International peace envoy Kofi Annan has called for the rapid deployment of 300 ceasefire monitors in Syria, branding violence levels “unacceptable” 12 days into a promised truce.
UN Security Council powers called on the UN to speed up the deployment of monitors, but a top UN official said it would take at least a month to get the first 100 in place.
Ban’s comments in New York came a day after nearly 60 people were killed across the country in violence that continued on Tuesday with a car bomb in the Marjeh district of Damascus that injured three.
Syrian state television blamed “terrorists,” the government term for rebels, for the blast.
It came as UN observers returned to the city of Hama’s Arbaeen neighborhood, which activists said suffered a “massacre” on Monday at the hands of regime troops.
The Syrian Observatory for Human Rights said 31 civilians were killed in the flash point central city, out of a total of 59 people, including five soldiers, killed in violence nationwide.
UN-Arab League envoy Annan said Syrian President Bashar al-Assad has still not fulfilled a promise to end violence and that the situation was “bleak” and “unacceptable.”
The special envoy said he was “particularly alarmed” at reports that government forces had entered Hama after a visit by UN monitors and killed “a significant” number of people.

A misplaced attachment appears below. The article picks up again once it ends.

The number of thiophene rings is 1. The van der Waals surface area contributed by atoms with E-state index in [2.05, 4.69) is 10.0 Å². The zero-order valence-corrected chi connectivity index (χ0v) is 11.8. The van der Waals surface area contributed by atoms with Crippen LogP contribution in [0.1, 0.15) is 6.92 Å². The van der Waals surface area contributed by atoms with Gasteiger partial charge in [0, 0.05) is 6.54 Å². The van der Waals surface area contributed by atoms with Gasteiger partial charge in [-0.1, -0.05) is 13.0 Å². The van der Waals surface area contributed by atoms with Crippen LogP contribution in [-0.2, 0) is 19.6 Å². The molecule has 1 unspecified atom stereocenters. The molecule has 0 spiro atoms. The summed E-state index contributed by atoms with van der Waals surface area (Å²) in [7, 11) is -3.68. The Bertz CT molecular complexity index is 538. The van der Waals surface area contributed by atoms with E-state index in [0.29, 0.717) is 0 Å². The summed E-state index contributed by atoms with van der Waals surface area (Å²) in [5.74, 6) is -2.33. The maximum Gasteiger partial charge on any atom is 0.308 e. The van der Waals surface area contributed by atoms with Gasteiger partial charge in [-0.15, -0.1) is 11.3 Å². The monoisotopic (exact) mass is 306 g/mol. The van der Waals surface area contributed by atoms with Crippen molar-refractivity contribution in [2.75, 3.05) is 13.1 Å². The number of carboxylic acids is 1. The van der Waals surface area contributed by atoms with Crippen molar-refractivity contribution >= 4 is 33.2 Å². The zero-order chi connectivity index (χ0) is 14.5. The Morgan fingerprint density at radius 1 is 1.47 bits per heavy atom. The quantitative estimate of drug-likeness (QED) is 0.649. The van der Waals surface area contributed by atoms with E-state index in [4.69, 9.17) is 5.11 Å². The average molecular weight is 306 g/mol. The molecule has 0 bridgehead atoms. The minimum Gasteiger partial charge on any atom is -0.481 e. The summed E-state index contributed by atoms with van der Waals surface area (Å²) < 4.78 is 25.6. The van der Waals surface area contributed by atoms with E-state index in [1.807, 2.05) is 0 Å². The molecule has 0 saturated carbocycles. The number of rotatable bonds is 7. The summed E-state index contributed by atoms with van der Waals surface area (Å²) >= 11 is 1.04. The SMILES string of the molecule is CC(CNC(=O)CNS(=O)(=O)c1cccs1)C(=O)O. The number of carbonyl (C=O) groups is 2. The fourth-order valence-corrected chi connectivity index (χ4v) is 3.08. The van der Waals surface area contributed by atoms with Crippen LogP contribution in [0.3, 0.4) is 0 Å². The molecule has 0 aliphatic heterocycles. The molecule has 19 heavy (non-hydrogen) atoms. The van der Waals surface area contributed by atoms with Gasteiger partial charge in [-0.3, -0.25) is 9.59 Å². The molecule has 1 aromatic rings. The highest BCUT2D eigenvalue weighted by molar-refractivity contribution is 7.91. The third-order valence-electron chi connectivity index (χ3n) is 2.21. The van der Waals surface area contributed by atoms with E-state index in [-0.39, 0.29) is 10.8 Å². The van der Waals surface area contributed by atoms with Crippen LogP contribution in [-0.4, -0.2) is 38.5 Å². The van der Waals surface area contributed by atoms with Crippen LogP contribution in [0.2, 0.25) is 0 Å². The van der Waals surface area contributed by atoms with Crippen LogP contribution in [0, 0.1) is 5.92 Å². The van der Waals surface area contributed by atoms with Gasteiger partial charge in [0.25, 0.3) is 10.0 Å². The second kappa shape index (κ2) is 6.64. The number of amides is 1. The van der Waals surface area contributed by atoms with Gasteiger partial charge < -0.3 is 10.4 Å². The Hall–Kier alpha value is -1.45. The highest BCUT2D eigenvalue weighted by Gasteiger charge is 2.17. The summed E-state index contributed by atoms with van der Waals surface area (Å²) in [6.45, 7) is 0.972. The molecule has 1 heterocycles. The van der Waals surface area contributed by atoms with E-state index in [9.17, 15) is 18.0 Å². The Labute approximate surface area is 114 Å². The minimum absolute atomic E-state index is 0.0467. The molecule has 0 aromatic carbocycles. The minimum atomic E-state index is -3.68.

“If confirmed, this is totally unacceptable and reprehensible,” he told the UN Security Council.
The Syrian League for Human Rights said that among those killed in Hama on Monday were nine activists who were “summarily executed” by government forces a day after they met UN observers in the city.
Video footage posted online by activists showed a street in Hama’s Arbaeen neighborhood with large pools of blood and women weeping.
The council was told there are now 11 UN observers in place and the 30-strong advance party of the UN Supervision Mission in Syria (UNSMIS) is expected to be on the ground by the end of the week, but UN peacekeeping chief Herve Ladsous said it would take a month to get the first 100 of the 300-member full force into Syria.
“All council members underscored the need for more rapid deployment of observers,” US ambassador Susan Rice told reporters.
“We simply urged them to maybe look for some unorthodox ways to maybe expedite the process,” Russia’s UN envoy Vitaly Churkin said
UN Secretary-General Ban Ki-moon on Monday gave the go-ahead for the deployment of an enlarged team of 300 ceasefire monitors from next week, despite skepticism over the mission.
Ban insisted that the government ensure the protection of the unarmed observers and allow them to travel freely throughout the country.
Annan’s spokesman Ahmad Fawzi acknowledged the truce remained “extremely fragile” and urged the Syrian government to fully implement its end of the deal.
“This means withdrawal of all heavy armory from population centers,” he told UN broadcaster UNTV. “They are claiming that this has happened. Satellite imagery, however, and credible reports show that this has not fully happened, so this is unacceptable.”
Fawzi said UN observers on the ground had entered areas such as Hama and the battered city of Homs to the south and found that when they were there “the guns are silent,” but when they left “credible reports” indicated that the gunfire resumed.